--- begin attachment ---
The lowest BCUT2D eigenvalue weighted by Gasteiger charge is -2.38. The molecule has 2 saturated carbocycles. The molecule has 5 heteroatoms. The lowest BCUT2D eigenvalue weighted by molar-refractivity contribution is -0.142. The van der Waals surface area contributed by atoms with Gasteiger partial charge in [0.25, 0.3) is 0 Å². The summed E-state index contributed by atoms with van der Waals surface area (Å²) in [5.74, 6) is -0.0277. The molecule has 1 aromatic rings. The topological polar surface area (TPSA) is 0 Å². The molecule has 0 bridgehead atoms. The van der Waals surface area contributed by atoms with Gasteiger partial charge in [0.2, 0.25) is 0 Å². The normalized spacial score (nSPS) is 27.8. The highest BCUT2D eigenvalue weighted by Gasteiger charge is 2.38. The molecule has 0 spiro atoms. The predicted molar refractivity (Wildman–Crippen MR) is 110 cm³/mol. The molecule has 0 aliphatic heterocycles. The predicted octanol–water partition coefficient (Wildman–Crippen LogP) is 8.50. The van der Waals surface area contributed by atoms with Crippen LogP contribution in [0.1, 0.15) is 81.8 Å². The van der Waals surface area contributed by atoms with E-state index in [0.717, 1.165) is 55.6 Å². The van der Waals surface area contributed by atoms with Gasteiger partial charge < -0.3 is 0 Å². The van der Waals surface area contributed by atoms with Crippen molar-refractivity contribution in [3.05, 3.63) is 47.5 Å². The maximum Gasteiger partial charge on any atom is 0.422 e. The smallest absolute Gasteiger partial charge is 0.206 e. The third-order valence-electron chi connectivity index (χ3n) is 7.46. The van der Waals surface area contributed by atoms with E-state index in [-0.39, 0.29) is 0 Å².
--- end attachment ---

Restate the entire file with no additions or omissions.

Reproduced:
The lowest BCUT2D eigenvalue weighted by Gasteiger charge is -2.38. The molecule has 2 saturated carbocycles. The molecule has 5 heteroatoms. The lowest BCUT2D eigenvalue weighted by molar-refractivity contribution is -0.142. The van der Waals surface area contributed by atoms with Gasteiger partial charge in [0.25, 0.3) is 0 Å². The summed E-state index contributed by atoms with van der Waals surface area (Å²) in [5.74, 6) is -0.0277. The molecule has 1 aromatic rings. The topological polar surface area (TPSA) is 0 Å². The molecule has 0 bridgehead atoms. The van der Waals surface area contributed by atoms with Gasteiger partial charge in [0.2, 0.25) is 0 Å². The normalized spacial score (nSPS) is 27.8. The highest BCUT2D eigenvalue weighted by Gasteiger charge is 2.38. The molecule has 0 spiro atoms. The predicted molar refractivity (Wildman–Crippen MR) is 110 cm³/mol. The molecule has 0 aliphatic heterocycles. The predicted octanol–water partition coefficient (Wildman–Crippen LogP) is 8.50. The van der Waals surface area contributed by atoms with Crippen LogP contribution in [0.1, 0.15) is 81.8 Å². The van der Waals surface area contributed by atoms with E-state index in [0.717, 1.165) is 55.6 Å². The van der Waals surface area contributed by atoms with Gasteiger partial charge < -0.3 is 0 Å². The van der Waals surface area contributed by atoms with Crippen molar-refractivity contribution in [3.05, 3.63) is 47.5 Å². The maximum Gasteiger partial charge on any atom is 0.422 e. The smallest absolute Gasteiger partial charge is 0.206 e. The third-order valence-electron chi connectivity index (χ3n) is 7.46. The van der Waals surface area contributed by atoms with E-state index in [-0.39, 0.29) is 0 Å².